Rockwood Park — A question that has plagued Canadian anthropologists for at least a few minutes or so has finally been answered. The jury is no longer out on the issue of our ancient ancestors’ diet and employment status here in New Brunswick.
A tourist from Newfoundland just uncovered what appears to be an ancient coupon for Robin Hood flour in Saint John’s Harbell’s Cave late Monday afternoon. Stewart Cromwell discovered the document, which was seemingly made from birch bark, moss, and using human blood as ink. The ancient coupon also appears to be only redeemable at participating SaveEasy grocery stores, and must be used before the Stone Age period.
Followers of the popular Paleo diet, sometimes referred to as the “caveman diet,” might be shocked to learn our ancestors prepared various meals (including gluten-rich Paleo-pancakes) using refined-carbohydrate white flour as a staple. This without a doubt confirms Palaeolithic man (and woman) in the New Brunswick region, much like their successors, ate a diet rich in processed flour and were most likely without work.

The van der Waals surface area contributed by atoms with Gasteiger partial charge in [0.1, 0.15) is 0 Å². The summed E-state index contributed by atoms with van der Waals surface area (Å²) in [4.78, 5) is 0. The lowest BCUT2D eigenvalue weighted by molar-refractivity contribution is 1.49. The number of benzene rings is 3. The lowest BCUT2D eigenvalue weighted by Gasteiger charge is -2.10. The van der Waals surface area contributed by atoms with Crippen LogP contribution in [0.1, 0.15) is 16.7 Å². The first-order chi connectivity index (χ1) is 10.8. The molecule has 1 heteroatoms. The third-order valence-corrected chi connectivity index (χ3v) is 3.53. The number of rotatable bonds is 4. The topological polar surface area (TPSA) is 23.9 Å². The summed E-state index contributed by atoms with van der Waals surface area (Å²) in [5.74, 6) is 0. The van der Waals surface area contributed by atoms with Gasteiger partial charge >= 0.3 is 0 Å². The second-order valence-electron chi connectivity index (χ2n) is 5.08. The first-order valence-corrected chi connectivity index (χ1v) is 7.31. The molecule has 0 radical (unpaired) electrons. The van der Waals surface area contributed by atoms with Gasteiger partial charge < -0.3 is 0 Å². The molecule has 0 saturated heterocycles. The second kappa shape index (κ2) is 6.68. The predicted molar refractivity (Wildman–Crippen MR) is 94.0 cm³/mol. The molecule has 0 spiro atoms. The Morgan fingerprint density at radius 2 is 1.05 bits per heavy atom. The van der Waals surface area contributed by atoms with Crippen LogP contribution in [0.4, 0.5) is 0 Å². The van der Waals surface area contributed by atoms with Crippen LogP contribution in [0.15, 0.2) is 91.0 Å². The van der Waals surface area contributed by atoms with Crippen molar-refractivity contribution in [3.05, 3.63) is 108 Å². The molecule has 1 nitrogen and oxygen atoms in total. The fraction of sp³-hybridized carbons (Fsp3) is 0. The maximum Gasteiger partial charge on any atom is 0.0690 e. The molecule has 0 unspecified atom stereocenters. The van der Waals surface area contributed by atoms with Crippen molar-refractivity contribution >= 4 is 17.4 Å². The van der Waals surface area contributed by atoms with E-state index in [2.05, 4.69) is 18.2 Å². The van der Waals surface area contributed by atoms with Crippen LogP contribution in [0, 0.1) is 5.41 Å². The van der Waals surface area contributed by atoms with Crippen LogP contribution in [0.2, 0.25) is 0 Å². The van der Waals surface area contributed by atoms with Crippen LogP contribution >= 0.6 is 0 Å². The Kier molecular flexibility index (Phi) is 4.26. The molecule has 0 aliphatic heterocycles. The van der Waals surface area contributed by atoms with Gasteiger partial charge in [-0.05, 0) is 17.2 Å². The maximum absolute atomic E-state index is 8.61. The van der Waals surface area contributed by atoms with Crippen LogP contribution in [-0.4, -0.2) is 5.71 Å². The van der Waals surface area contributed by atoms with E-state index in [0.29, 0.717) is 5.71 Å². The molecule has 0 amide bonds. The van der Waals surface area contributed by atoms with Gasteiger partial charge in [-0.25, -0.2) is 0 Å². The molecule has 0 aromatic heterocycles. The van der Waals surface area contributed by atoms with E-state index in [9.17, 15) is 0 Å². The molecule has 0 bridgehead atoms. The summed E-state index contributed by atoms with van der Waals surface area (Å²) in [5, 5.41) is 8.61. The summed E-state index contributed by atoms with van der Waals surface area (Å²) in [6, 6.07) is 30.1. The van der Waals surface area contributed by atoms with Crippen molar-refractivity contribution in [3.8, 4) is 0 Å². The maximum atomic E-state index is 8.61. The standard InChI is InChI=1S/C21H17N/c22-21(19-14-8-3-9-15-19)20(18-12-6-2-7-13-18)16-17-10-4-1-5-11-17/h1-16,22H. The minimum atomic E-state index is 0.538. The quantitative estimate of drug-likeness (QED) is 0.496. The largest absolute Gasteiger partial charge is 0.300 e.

Upon further inspection of the cave, researchers found a half-finished unemployment report chiselled into one of the walls, as well as a recipe booklet for the following easy-to-prepare dishes:
- Pangaea-potato poppers
- Saber-tooth sorbet (gluten-free)
- Ice Age iced tea